An interesting book by Bassam Tibi (Göttingen), Islamism and Islam (Yale 2012).  The publisher’s description follows.

Despite the intense media focus on Muslims and their religion since the tragedy of 9/11, few Western scholars or policymakers today have a clear idea of the distinctions between Islam and the politically based fundamentalist movement known as Islamism. In this important and illuminating book, Bassam Tibi, a senior scholar of Islamic politics, provides a corrective to this dangerous gap in our understanding. He explores the true nature of contemporary Islamism and the essential ways in which it differs from the religious faith of Islam.

Drawing on research in twenty Islamic countries over three decades, Tibi describes Islamism as a political ideology based on a reinvented version of Islamic law. In separate chapters devoted to the major features of Islamism, he discusses the Islamist vision of state order, the centrality of antisemitism in Islamist ideology, Islamism’s incompatibility with democracy, the reinvention of jihadism as terrorism, the invented tradition of shari’a law as constitutional order, and the Islamists’ confusion of the concepts of authenticity and cultural purity. Tibi’s concluding chapter applies elements of Hannah Arendt’s theory to identify Islamism as a totalitarian ideology.

Call for Papers: The Changing Faces of Religion and Secularity

The Institute for Culture and Society at the University of Navarra (Spain) has posted a call for papers for a conference this summer on “The Changing Faces of Religion and Secularity.” Details are here.

Gross on Emergency Measures in Jewish Law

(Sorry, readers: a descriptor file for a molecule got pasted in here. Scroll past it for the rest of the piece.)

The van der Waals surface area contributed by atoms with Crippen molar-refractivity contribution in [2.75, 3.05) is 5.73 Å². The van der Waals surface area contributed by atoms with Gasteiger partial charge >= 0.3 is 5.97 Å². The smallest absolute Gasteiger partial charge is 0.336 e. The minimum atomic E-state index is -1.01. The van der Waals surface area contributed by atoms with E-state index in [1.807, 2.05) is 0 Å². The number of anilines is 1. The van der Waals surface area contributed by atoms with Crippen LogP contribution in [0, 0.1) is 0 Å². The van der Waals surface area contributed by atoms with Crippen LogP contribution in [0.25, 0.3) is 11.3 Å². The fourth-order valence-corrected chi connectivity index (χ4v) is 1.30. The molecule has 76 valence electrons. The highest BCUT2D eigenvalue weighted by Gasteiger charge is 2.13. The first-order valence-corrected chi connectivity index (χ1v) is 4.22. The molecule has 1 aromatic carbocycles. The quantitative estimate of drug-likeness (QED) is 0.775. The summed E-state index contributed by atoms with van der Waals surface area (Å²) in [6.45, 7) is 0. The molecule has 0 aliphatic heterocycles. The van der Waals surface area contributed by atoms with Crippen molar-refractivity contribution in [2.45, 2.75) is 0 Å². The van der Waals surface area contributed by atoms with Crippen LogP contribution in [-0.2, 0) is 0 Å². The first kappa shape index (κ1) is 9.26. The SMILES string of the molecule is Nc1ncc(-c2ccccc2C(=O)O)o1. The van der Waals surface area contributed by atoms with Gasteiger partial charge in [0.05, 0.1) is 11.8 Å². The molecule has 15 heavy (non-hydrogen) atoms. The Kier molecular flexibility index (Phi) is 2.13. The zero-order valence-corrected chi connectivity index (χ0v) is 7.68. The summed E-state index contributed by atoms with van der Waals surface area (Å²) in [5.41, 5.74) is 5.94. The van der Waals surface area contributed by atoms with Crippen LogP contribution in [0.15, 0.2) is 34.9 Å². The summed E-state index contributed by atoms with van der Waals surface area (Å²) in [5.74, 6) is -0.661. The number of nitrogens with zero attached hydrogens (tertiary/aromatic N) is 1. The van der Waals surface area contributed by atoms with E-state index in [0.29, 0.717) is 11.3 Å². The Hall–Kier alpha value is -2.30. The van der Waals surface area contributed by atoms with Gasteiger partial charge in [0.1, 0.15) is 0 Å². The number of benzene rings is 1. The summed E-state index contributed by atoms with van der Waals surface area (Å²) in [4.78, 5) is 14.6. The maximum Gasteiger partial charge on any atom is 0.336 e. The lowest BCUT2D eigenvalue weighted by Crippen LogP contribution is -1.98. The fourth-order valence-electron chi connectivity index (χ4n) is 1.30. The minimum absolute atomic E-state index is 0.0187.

Oren Gross (U. of Minn. Law School) has posted Violating Divine Law: Emergency Measures in Jewish Law. The abstract follows.

Judaism is a thoroughly legal culture. Structured around the concept of mitzvot (commandments), Jewish law regulates both the public sphere of social and political interactions and the private sphere of human conduct. Jewish law is founded on a single source of legal authority, i.e., divine will as it is expressed in the Torah that was revealed to Moses at Sinai and transmitted down the generations. Yet, applying the Torah’s principles and rules to everyday life requires further decision-making in the processes of interpretation, application and administration of the law. Jewish law embraces the principle of human decision-making responsibility by recognizing the exclusive competence of halakhic authorities to determine the meaning of the Torah by way of interpretation and exegesis.While laws and regulations that are put in place by halakhic authorities without having a direct basis in the biblical text are binding they cannot contradict or overturn primary (divine) legislation. To the extent that they purport to do so, they would be “unconstitutional” and invalid.

Yet, the paper argues that this has not always been the case. The first argument is that dealing with such questions as could rules promulgated by the halakhic authorities go so far as to practically “overrule” the divinely ordained law of the Torah and could the sages permit or even command that which the Torah forbids, or prohibit that which under the Torah had been allowed, Jewish law has always given these questions a qualified affirmative answer despite the divine source of the Torah law. The second claim is that the legal basis for the sages’ ability to make emergency decisions and adopt emergency measures is not entirely clear. In fact, the paper argues that the ambiguity about the legal foundation of such radical authority or power is purposeful. While some halakhic authorities identify the source of their authority as present within the framework of the law, others seem to recognize that their actions had been lacking legal authority. Rather than invoking their widely-recognized broad interpretative powers and attempt to make the claim that their actions and decisions had been in accordance with the dictates of the Torah they accept, albeit tacitly, the need to act in contravention of the Torah.